The rise of eco-anxiety

How do we cope with the fear and horror that now goes hand-in-hand with climate change?

As the world continues to grapple with the tangible impacts of climate change, eco-anxiety has become a very real problem.

In the weeks following the devastating bushfires that marked the end of 2019 and the start of this year, which came to the border of our property, my four-year-old daughter drew pictures of big red balls amongst scribbles of green. My 23-year-old daughter, on the other hand, spent hours crying, sleepless nights worrying about the future, and days full of anger.

Both of them were suffering the effects of eco-anxiety - a specific form of anxiety relating to stress or distress caused by environmental changes and our knowledge of them.

Climate change is the world's latest and most pervasive threat and although we've faced catastrophes and fear on a global scale before, we have never done so in the age of social media, a 24-hour news cycle, or the immediacy of the internet.

Mark Donovan, Director of Northfields Psychology Clinic at the University of Wollongong, says this has added an extra layer of concern to the way we view the world.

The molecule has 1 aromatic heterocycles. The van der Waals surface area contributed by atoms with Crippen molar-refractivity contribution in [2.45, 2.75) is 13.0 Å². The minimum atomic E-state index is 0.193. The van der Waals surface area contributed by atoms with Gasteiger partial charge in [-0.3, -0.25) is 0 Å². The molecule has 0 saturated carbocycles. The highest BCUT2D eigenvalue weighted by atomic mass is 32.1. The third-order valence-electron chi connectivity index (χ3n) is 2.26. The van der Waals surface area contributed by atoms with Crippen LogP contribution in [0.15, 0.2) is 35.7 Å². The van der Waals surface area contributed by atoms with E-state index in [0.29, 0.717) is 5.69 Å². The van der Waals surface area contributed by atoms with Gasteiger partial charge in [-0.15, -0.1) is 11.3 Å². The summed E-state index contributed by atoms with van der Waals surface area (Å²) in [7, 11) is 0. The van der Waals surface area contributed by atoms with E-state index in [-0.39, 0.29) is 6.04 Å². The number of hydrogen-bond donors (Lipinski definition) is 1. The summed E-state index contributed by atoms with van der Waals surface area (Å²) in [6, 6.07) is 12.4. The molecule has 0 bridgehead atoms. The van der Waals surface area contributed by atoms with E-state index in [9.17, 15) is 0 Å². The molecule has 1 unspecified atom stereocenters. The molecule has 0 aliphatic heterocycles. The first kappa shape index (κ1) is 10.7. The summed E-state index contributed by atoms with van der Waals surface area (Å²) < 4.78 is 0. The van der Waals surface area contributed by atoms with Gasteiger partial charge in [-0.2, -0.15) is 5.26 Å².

"The World Wars would have created a global level of anxiety, but back then there was no internet, so news didn't travel so fast and was not so accessible," Mr Donovan says.

"People around the world are again expressing anxiety and this time it is around environment and climate as that is the current threat, and it is real. People are feeling helpless to change what is happening, and are watching their communities, both locally and globally, being destroyed.

"We have gone through crises before - the World Wars, the Cold War, even September 11, which were all real threats to humanity and the anxiety of worrying if the world will survive. But we don't know what extra impact social media will have on us as we have never previously, as a species, experienced threats of this magnitude."

Mark Donovan, Director of Northfields Psychology Clinic at the University of Wollongong. Photo: Paul Jones

In September 2019 the Australian Medical Association (AMA), the American Medical Association, the British Medical Association, and Doctors for the Environment Australia officially recognised climate change as a health emergency.

In a statement, the AMA Federal Council declared that climate change is real and will have the earliest and most severe health consequences on vulnerable populations around the world, including in Australia and the Pacific region.

AMA President, Dr Tony Bartone, states in the report that it is not only physical health at risk, including increased mortality and morbidity, but that "Climate change will cause a higher incidence of mental ill-health".

"These effects are already being observed internationally and in Australia. There is no doubt that climate change is a health emergency," he said.